Trump Just Keeps Winning: America's Allies Are Boosting Defense Spending
Since the founding of the North Atlantic Treaty Organization (NATO), the United States has carried a disproportionate share of the burden for defending the West. Indeed, today, in addition to America, only four allies meet the 2 percent of GDP NATO defense spending requirement: the United Kingdom, Poland, Greece and Estonia.
After eight years of the Obama administration hollowing out America’s armed forces, and given the dangerous situation the world now faces from Islamic extremists, Iran’s proxy wars across the Middle East, Russia’s invasion of Ukraine and threats against its neighbors, and China’s “great wall of sand” in the South China Sea, the United States needs its allies to finally get serious about contributing to the common defense of the free world.
American presidents have decried this situation for years. In 1980, Ronald Reagan even made a campaign issue of it, promising in his national defense brochure to “seek greater consultation and cooperation with our European allies—fully expecting each one of them to bear a fair share of the common defense effort—in order to maintain a strong NATO as a counterweight to the Soviet Union’s continuing arms build-up."
In 1997, Bill Clinton’s Secretary of State Madeleine Albright said that she would “insist that our old allies share this burden fairly. That’s what NATO is all about.” In 2010, Secretary of Defense Robert Gates claimed that NATO’s budget crisis was a “temptation to miscalculation and aggression” by America’s adversaries. In his recent Atlantic interview, President Obama went so far as to call America’s allies “free riders.” Unfortunately, these appeals have fallen on deaf ears.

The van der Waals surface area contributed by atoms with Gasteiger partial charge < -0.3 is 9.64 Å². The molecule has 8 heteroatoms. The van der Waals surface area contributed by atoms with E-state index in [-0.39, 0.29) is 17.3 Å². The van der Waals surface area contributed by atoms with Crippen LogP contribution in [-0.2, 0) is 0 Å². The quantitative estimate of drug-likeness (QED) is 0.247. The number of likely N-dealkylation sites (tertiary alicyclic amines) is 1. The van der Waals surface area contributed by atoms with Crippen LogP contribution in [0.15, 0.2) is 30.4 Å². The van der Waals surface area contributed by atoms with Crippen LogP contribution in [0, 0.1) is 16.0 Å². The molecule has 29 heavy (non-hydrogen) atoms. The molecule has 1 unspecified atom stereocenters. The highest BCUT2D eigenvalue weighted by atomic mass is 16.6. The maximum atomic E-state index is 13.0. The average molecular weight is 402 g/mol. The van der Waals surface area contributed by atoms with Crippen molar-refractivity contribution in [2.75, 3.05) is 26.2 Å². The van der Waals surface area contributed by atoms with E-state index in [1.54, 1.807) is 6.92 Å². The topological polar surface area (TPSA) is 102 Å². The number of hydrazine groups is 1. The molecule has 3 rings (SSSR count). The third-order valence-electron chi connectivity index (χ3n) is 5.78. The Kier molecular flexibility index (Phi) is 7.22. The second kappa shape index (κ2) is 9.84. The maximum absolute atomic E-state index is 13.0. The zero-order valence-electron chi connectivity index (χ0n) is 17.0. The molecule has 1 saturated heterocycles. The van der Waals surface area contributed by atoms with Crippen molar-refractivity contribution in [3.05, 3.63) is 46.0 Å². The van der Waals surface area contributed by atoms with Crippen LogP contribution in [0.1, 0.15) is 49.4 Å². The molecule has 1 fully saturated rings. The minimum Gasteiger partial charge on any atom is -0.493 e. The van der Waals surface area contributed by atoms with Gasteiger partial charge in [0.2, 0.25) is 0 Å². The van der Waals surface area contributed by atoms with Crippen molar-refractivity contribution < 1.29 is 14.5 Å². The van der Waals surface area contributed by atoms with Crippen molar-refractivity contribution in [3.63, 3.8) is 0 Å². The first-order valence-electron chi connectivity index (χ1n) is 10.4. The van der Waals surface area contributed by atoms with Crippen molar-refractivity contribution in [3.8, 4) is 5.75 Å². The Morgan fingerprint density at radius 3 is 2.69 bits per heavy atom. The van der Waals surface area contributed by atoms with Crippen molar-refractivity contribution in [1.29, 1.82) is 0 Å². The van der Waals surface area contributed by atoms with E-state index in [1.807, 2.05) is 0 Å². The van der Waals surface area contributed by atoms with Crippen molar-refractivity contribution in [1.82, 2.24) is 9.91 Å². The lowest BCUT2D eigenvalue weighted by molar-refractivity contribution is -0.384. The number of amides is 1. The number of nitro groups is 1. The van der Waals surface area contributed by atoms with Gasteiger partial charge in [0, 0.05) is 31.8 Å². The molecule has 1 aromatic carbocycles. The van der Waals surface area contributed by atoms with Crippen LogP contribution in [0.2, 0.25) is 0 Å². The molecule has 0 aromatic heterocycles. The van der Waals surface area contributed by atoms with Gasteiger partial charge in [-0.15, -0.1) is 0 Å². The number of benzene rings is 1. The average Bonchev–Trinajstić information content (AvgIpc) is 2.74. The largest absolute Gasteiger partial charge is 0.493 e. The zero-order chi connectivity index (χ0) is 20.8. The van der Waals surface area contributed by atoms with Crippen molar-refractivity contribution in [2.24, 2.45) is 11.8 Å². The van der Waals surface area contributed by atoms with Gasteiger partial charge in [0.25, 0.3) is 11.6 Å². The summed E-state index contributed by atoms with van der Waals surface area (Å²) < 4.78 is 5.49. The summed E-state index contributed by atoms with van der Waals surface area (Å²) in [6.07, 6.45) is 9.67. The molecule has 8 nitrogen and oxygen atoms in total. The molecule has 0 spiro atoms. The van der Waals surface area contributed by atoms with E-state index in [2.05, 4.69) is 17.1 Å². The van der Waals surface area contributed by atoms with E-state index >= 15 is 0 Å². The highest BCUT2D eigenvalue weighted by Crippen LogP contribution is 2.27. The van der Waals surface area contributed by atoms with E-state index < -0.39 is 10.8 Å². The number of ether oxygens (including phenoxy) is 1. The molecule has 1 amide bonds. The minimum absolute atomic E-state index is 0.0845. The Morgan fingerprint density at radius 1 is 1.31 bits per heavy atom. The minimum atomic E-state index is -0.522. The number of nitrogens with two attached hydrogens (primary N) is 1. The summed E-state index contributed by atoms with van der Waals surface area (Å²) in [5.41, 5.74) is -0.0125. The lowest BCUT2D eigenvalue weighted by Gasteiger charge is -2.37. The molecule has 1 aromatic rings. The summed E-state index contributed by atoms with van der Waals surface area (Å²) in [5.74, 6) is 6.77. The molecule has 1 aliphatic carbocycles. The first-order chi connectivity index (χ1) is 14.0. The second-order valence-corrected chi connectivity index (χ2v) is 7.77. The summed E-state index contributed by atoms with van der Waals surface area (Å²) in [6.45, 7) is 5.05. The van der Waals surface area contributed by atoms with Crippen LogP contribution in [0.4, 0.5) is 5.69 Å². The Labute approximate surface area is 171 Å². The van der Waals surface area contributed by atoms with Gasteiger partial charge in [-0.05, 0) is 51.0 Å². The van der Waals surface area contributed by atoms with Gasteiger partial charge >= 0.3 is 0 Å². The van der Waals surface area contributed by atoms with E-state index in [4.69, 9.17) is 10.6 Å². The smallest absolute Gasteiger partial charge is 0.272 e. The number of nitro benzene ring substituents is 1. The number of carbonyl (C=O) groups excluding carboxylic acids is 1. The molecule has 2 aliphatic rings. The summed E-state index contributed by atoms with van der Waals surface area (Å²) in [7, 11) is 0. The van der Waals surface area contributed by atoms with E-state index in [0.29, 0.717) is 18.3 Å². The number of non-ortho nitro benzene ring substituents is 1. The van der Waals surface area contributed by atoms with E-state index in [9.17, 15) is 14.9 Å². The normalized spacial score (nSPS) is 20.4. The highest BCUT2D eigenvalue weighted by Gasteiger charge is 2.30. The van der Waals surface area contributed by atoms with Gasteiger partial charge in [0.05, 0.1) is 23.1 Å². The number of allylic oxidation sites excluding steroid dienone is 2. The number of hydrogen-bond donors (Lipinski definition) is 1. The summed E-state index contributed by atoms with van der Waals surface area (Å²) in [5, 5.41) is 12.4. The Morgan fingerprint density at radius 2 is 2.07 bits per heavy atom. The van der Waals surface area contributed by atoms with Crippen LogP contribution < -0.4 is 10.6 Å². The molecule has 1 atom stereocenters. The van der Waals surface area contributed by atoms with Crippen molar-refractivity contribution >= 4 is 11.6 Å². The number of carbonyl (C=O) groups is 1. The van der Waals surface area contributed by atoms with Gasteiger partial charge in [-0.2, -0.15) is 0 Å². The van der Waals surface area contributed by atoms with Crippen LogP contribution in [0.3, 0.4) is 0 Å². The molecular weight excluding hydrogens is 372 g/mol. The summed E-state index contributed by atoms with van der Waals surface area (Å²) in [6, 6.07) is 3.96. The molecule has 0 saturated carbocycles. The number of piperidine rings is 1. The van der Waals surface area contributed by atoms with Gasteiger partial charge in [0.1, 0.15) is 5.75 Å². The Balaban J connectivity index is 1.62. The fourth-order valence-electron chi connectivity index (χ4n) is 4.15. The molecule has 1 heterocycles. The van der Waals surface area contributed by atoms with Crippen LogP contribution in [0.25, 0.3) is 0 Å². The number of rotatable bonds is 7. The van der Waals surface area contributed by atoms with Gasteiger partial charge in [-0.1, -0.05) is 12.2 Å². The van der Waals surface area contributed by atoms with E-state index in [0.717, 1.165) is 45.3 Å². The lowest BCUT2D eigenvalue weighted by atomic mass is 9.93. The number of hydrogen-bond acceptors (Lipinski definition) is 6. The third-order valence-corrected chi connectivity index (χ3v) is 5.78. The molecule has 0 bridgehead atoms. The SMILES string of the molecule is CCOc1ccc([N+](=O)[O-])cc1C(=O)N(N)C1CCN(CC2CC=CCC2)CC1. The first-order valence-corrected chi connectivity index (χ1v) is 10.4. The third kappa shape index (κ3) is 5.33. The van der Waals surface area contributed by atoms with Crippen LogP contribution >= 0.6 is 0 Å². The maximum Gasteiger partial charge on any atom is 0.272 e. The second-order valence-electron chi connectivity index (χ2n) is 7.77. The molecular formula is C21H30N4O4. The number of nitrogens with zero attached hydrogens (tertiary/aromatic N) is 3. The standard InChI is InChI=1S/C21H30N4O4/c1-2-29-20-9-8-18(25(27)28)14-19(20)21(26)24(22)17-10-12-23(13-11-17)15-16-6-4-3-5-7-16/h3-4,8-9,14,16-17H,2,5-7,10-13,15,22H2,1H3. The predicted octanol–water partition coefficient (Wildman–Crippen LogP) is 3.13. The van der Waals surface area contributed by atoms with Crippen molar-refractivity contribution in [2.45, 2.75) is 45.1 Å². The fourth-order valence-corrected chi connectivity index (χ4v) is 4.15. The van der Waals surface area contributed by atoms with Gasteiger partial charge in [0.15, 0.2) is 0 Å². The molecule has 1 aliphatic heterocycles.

Enter candidate Donald Trump. From March 21 to March 29, 2016, Trump made his feelings about NATO members’ failure to live up to their defense spending obligations abundantly clear. In the Washington Post, he stated: “NATO is costing us a fortune and yes, we’re protecting Europe but we’re spending a lot of money. Number 1, I think the distribution of costs has to be changed.” He told the New York Times, “NATO is unfair, economically, to us, to the United States. Because it really helps them more so than the United States, and we pay a disproportionate share.” On the Charlie Sykes radio show, Trump escalated the rhetoric: “We are getting ripped off by every country in NATO.” Then, at a rally outside Milwaukee, he laid out the consequences of continued allied inaction: “Either they have to pay up for past deficiencies or they have to get out.”
Trump’s comments on NATO were criticized by his Republican competitors, and Hillary Clinton brought up Trump’s NATO views repeatedly in the presidential debates. Trump was accused of undermining the NATO alliance and causing our allies to lose confidence in America’s commitment to them. But something amazing started happening: America’s allies began pledging to increase their defense budgets. For example, on October 15, Germany said that it was going to spend €1.5 billion on five new corvettes to patrol the Baltic Sea, and that the ships would be dedicated to NATO missions.
The trend picked up speed after Trump was elected. On November 17, Great Britain announced that it was buying twenty-six new Predator drones from General Dynamics for $1 billion. On November 28, Norway stated that it would purchase five P-8A Poseidon maritime patrol aircraft from Boeing for $1.15 billion. On December 5, Poland’s ministry of defense rolled out a massive $14.5 billion program to modernize that nation’s military.
Even America’s non-NATO allies are getting in on the act. Most notably, on December 5, South Korea’s parliament approved the largest defense budget in its history—$34 billion, much of which will be spent on modernizing ships and aircraft. Since late summer, New Zealand has also promised several new shipbuilding programs to modernize its small but capable navy.